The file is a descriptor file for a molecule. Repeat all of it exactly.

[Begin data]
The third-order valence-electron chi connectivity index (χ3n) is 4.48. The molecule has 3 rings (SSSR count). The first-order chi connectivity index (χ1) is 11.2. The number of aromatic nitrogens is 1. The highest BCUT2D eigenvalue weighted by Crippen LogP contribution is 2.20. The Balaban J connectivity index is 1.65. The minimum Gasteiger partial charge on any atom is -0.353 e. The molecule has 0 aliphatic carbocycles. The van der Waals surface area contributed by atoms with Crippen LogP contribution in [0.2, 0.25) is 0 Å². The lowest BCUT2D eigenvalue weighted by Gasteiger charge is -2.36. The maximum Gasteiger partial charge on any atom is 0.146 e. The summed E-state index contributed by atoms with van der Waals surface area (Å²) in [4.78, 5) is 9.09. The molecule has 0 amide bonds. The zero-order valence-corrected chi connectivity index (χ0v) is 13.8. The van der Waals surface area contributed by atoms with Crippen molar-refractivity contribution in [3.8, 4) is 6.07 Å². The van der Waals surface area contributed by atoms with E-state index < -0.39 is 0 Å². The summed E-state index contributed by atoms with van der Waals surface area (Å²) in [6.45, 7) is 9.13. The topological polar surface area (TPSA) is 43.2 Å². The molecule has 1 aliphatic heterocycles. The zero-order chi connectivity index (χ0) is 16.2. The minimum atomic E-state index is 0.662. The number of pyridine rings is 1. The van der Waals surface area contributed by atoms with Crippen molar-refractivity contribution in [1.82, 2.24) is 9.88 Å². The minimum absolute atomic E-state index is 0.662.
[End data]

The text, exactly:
The third-order valence-electron chi connectivity index (χ3n) is 4.48. The molecule has 3 rings (SSSR count). The first-order chi connectivity index (χ1) is 11.2. The number of aromatic nitrogens is 1. The highest BCUT2D eigenvalue weighted by Crippen LogP contribution is 2.20. The Balaban J connectivity index is 1.65. The minimum Gasteiger partial charge on any atom is -0.353 e. The molecule has 0 aliphatic carbocycles. The van der Waals surface area contributed by atoms with Crippen LogP contribution in [0.2, 0.25) is 0 Å². The lowest BCUT2D eigenvalue weighted by Gasteiger charge is -2.36. The maximum Gasteiger partial charge on any atom is 0.146 e. The summed E-state index contributed by atoms with van der Waals surface area (Å²) in [4.78, 5) is 9.09. The molecule has 0 amide bonds. The zero-order valence-corrected chi connectivity index (χ0v) is 13.8. The van der Waals surface area contributed by atoms with Crippen molar-refractivity contribution in [3.8, 4) is 6.07 Å². The van der Waals surface area contributed by atoms with E-state index < -0.39 is 0 Å². The summed E-state index contributed by atoms with van der Waals surface area (Å²) in [6.45, 7) is 9.13. The topological polar surface area (TPSA) is 43.2 Å². The molecule has 1 aliphatic heterocycles. The zero-order chi connectivity index (χ0) is 16.2. The minimum atomic E-state index is 0.662. The number of pyridine rings is 1. The van der Waals surface area contributed by atoms with Crippen molar-refractivity contribution in [1.82, 2.24) is 9.88 Å². The minimum absolute atomic E-state index is 0.662.